World copper prices plummeted in 1957 and Howe Sound immediately closed the mine, giving no advance warning to its employees. Holden Village was destined to become another classical ghost mine town, except for the fact that the company gifted the town to several Lutheran church denominations in 1960 (after failing to sell it for an asking price of $100,000). The Lutheran church soon established a family retreat center that is thriving to this day, except for the trout, for they cannot survive in the still-poisoned Railroad Creek that receives the endlessly contaminating water that overflows from the mine shaft mouth.
Interestingly, because of a series of mergers and acquisitions, the infamous Rio Tinto Mining Company acquired the responsibility of remediating Holden Village’s dry tailings dump, which had been designated a SuperFund site by the Environmental Protection Agency.
Rio Tinto workers have spent the past few years at Holden Village attempting to remediate the Holden Village site by constructing a walled structure that is supposed to stop toxic drainage from the tailings every time it rains and to hopefully keep an earthquake from de-stabilizing the mound of toxic wastes that could suddenly empty into Lake Chelan. The underground mine is off-limits to curious explorers only because the water has a variety of toxic heavy metals dissolved in it and because the pH of the water at the mine mouth is <2.5 and will remain so for eternity.
Reckless Endangerment of Northern Minnesota’s Water-Rich Environment – for the Love of a Lousy Buck
Highly acidic water is incompatible with > 99% of aquatic life and cannot be economically converted back into drinking water, even with high-tech (and unaffordable) reverse osmosis techniques that have been deceptively suggested by PolyMet salespersons as a possible remediation technique for the perhaps billions of gallons of poisoned water that it will inevitably produce over the decades.
But there is something even worse than the sulfuric acid-contaminated water is the presence of highly toxic heavy metals that are in both the sulfide sludge in the tailings ponds, the water in the aquifers below the ponds and pits and in the water (even rain water) that was in contact with the sludge. And that reality is the presence of the neurotoxic and carcinogenic heavy metals that are, when they reach sufficient concentrations or combinations, also incompatible with life and health.
Northern Minnesota’s rivers and lakes that are in the vicinity or are downstream from PolyMet’s proposed tailings lagoon are being recklessly endangered by campaign money-hungry politicians and their wealthy corporate paymasters. PolyMet’s soluble earthen dam will eventually reach a highly unstable 250 feet tall and “contain” uncountable millions of cubic meters of toxic sludge forever.
PolyMet’s state-of-the-art “containment” (theoretically-speaking) dam that will supposedly hold back the massive volumes of liquified toxic sludge for an eternity will be similar to the state-of-the-art dam that burst open after heavy rains at British Colombia’s Mount Polley tailings “pond”. That massive lagoon had been “contained” by 130 feet high earthen dam walls that dissolved on August 4, 2014 and permanently poisoned downstream streams, lakes and rivers.
Copper Mining Catastrophes Can Happen Here In Minnesota, Particularly if it Turns Into a “Red State”
Such mining catastrophes can happen here, and the Partridge River, the Embarrass River, the St Louis River and Lake Superior are being recklessly endangered by politicians who are unable to learn or simply don’t want to understand what is known about environmental science.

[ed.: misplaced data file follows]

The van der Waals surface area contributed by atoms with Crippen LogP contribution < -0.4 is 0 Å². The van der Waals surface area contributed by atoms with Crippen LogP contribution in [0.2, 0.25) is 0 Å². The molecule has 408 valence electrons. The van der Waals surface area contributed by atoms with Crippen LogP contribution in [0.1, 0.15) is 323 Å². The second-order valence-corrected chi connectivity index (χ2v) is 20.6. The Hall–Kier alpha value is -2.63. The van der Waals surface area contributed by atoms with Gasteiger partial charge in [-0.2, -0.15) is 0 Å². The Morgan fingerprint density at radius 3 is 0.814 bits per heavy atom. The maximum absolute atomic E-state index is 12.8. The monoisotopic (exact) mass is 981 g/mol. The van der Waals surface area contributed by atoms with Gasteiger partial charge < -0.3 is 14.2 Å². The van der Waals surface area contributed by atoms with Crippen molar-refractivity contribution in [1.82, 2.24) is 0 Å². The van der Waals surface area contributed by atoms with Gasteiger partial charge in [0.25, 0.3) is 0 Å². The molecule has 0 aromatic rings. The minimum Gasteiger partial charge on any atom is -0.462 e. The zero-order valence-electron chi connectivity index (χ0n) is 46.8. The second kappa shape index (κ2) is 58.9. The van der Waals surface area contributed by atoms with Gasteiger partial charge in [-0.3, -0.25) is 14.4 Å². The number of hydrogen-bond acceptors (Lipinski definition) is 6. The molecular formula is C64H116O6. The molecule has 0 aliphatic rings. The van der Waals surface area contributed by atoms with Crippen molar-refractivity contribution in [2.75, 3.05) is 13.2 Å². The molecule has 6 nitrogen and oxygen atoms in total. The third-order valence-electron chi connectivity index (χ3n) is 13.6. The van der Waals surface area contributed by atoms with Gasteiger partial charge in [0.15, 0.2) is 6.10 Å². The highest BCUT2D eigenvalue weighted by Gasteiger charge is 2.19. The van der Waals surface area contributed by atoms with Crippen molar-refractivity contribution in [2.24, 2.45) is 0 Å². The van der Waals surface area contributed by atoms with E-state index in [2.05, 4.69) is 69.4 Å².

Years ago Minnesotan and Iron Ranger Bob Dylan wrote a powerful song that expressed many of the hopes, fears and feelings being experienced right now by the many worthy, well-informed, under-funded, disillusioned and altruistic environmentalists who are fighting against powerful sociopathic, uber-wealthy, exploitive foreign corporations and their political, bureaucratic, Big Government, Big Business and Big Media allies who ignore the high risk of engaging in copper-sulfide mining in a water-rich environment like northeast Minnesota.
“I can see through your walls and I know you’re hurting;
Sorrow covers you up just like a cape;
Only yesterday I know that you’ve been flirting
With disaster you somehow managed to escape.”
“I saw thousands who could have overcome the darkness
But for the love of a lousy buck, I’ve watched them die.”
The extent of cross- party support for what is ethically, morally and scientifically unsupportable is breath-taking. Scientifically-illiterate politicians of both major parties seem are beholden to Big Money interests that have generous campaign “donations” to make. Candidates for Congress, candidates for mayor and city council all seem to need more money for their campaigns. DNR bureaucrats, PCA bureaucrats, US Forest Service bureaucrats, newspaper editors and writers of every major party allegiance seem to think that they need the blessings of corporate leaders. Even classically pro-environment DFLers such as Senators Amy Klobuchar and Tina Smith, recently retired US House member Rick Nolan, Governor Mark Dayton, most Iron Range politicians such as DFLers David Tomassoni, Tom Rukavina and Tom Bakk are taking the side of the foreign mining companies, justifying their positions because of a relatively few temporary jobs while risking being tarred and feathered and driven out of town on a rail if and when the tailings dams fail. And, as is to be expected, most of the guilty politicians are lining up at the feeding trough to get their share of corporate campaign bribes.
The explanation about the real dangers of copper/sulfide mining should compel every scientifically-literate, good-hearted, caring person to reject, protest against and otherwise obstruct the reckless endangerment of Minnesota’s environmental future by the above-noted political entities that are, so far, being successfully bamboozled by the un-documented foreigners like PolyMet, Glencore, Twin Metals, Antofagasta and the many other corporations waiting in the wings to exploit Minnesota’s resources.
Turning Minnesota into a “Red State” – in either iteration of the phrase - would be a big mistake for the long-term future of Minnesota’s children and other living things.